There was nothing else to do. It was unpleasantly hot and humid today, and I was actually bored. I'm fed up enough with India now not to want to see any more forts or beaches or temples, and the guy in Subway had told me that there was no cricket on this weekend, so we went out to St Mary's Cathedral to see if we could dig up some relatives. The rickshaw driver wiggled his head to let us know he didn't know the way, and again to tell us that he'd take us there anyway. Once he'd asked directions and dropped us at the gate, he wobbled his head to signal that we were there, and another time to thank us for paying him, or to lament the fact that he didn't get a tip because "Auto rickshaw meters in Madras never work, madam."

The church itself is the oldest Anglican church in Asia, and was full of incense and piles of people's shoes. Inside men were praying to, mumbling to and touching statues of saints, all of whom had saffron on their heads, marigold garlands round their necks and little notices to tell their devotees why they should be the object of their affection. In the church office the two women were unfamiliar with the idea of burial records, and the priest in the next room looked grumpy, and told us to write down the information we wanted and they'd see to it. I wrote the list and handed it to one of the women, who went back in to the priest and curtseyed to him again. He said that they didn't have any of these records, they'd be in another church in another part of town and probably wouldn't be there anyway, because they all get dug up when they're old, and then he dismissed us with a flick of his hand.

We didn't know where Royapuram was so we went back to the hotel. It was 4pm. The newspaper said that CSI was on at 8. The television didn't have the right channel. We had nothing to do, and I was, for the first time in months and months, bored. I don't do bored very well, though, I just get cross instead. I put all 360 of my photos into little plastic sleeves, and annotated and dated the negatives and pack covers like I have with all the others, then went through four months of negatives to find ten pictures that I'd like enlarged. I'm going to get a whole bunch done when I'm home anyway, but this was just for fun and because it was free. Then I finished my book, waited for Mikey to finish his so I could read it, and then it was 7pm. We went out to find one of the recommended restaurants nearby for supper.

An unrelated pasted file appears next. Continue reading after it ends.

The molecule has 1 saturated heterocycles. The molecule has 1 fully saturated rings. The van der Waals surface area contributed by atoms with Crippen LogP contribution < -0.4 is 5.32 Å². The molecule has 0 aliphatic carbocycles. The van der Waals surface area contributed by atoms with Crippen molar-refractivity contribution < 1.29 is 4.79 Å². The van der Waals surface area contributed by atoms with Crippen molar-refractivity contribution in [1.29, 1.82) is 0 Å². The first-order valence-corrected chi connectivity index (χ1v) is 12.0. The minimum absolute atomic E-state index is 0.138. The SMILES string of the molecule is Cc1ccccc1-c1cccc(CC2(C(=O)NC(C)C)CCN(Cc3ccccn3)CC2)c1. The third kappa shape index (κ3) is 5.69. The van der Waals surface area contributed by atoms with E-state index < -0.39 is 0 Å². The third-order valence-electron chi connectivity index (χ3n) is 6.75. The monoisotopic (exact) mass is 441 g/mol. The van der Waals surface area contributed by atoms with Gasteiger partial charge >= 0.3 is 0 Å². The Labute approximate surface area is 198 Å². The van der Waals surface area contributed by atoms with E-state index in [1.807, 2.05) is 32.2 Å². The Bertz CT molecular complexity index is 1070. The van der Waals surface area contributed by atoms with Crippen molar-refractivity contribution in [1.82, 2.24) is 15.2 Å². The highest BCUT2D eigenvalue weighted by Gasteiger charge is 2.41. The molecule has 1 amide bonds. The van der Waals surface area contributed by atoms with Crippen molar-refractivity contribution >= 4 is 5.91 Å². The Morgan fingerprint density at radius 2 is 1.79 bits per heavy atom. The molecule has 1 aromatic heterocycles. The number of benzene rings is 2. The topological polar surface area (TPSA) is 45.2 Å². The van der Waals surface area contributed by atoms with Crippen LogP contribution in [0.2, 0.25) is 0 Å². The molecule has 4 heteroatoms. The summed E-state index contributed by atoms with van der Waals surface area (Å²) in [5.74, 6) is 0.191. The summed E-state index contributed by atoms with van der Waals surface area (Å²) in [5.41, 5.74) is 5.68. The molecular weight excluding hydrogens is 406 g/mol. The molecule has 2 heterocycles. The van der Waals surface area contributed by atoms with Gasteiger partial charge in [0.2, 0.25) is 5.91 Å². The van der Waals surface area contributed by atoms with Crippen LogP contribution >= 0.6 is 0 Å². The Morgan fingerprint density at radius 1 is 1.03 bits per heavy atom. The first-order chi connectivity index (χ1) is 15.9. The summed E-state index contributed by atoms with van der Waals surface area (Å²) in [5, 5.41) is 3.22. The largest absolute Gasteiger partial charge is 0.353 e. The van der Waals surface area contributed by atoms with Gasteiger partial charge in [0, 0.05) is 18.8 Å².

I wanted to write that we walked through town, but we didn't - we've barely walked anywhere in India. Instead we dodged the uneven pavements, the groping hands, the rusty wire and point-upwards harbingers of tetanus, the sewage channels, the bikes and rickshaws that try to run into our ankles in the hope that that'll make us want to go for a ride with them, the men who think we're looking at their shops and carry on calling to us until we're well out of earshot, the carts of bananas, the children who all want us to smile and wave at them (I didn't), the excrement, the rubbish heaps, the women sitting in the road threading nice-scented flower buds onto string, the overhanging signs at eye-height, the wires and cables positioned to catch ankles and send people tumbling into the nearest foul-smelling puddle of slime, the beggars who crawl under our feet in the hope that by treading on them we'll feel guilty enough to give them money (we didn't), the countless men in skirts holding hands with one another and stroking arms and backs and shoulders, the other men in skirts vigorously stroking noticable bulges, the men with broken mopeds strewn across the roads, the buses that seem to aim for our backs, the building rubble, sand, gravel and concrete blocks with dogs growing out of them, the thick knots of stern-looking men heading into the mosques, the clouds of incence, pleasantly masking less palatable odours, the cockroaches, the sacks of rotting vegetation, the pavement cafes and blasts of old oil and garlic steam, and everything that India has all rolled into a fruitless ninety-minute trek, except cows. I haven't seen a single cow in Madras. I'm not complaining. I was getting angrier at India with every step and by 9pm I wasn't hungry at all. We bought bananas and crisps and had supper in our room. The crisp packets were so filthy we tore open the bags, tipped the contents onto today's paper and washed our hands before we ate. I'm so, so sick of this place and the last two days are going to last forever, I can tell.